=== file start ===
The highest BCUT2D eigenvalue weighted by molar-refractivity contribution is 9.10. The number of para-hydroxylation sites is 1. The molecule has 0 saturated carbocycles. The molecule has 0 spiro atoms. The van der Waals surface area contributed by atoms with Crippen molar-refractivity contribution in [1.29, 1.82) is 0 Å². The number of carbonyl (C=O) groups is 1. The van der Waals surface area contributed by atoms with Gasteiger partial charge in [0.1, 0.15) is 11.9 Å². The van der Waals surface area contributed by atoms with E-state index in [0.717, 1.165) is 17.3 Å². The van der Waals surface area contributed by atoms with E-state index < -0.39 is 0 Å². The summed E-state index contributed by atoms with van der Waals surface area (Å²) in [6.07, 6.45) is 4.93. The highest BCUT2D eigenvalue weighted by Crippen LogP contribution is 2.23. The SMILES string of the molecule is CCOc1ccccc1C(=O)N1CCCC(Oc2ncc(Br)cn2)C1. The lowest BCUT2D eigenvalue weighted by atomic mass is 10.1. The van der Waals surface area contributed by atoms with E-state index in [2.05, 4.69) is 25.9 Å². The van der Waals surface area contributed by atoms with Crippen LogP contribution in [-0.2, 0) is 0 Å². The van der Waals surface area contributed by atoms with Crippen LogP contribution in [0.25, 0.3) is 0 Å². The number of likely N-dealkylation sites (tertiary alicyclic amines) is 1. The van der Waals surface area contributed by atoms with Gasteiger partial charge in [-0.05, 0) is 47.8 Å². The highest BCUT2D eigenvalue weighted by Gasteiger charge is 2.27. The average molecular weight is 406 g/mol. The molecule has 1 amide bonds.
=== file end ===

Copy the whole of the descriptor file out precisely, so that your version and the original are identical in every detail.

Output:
The highest BCUT2D eigenvalue weighted by molar-refractivity contribution is 9.10. The number of para-hydroxylation sites is 1. The molecule has 0 saturated carbocycles. The molecule has 0 spiro atoms. The van der Waals surface area contributed by atoms with Crippen molar-refractivity contribution in [1.29, 1.82) is 0 Å². The number of carbonyl (C=O) groups is 1. The van der Waals surface area contributed by atoms with Gasteiger partial charge in [0.1, 0.15) is 11.9 Å². The van der Waals surface area contributed by atoms with E-state index in [0.717, 1.165) is 17.3 Å². The van der Waals surface area contributed by atoms with E-state index < -0.39 is 0 Å². The summed E-state index contributed by atoms with van der Waals surface area (Å²) in [6.07, 6.45) is 4.93. The highest BCUT2D eigenvalue weighted by Crippen LogP contribution is 2.23. The SMILES string of the molecule is CCOc1ccccc1C(=O)N1CCCC(Oc2ncc(Br)cn2)C1. The lowest BCUT2D eigenvalue weighted by atomic mass is 10.1. The van der Waals surface area contributed by atoms with E-state index in [2.05, 4.69) is 25.9 Å². The van der Waals surface area contributed by atoms with Crippen LogP contribution in [-0.2, 0) is 0 Å². The van der Waals surface area contributed by atoms with Crippen LogP contribution in [0.25, 0.3) is 0 Å². The number of likely N-dealkylation sites (tertiary alicyclic amines) is 1. The van der Waals surface area contributed by atoms with Gasteiger partial charge in [-0.05, 0) is 47.8 Å². The highest BCUT2D eigenvalue weighted by Gasteiger charge is 2.27. The average molecular weight is 406 g/mol. The molecule has 1 amide bonds.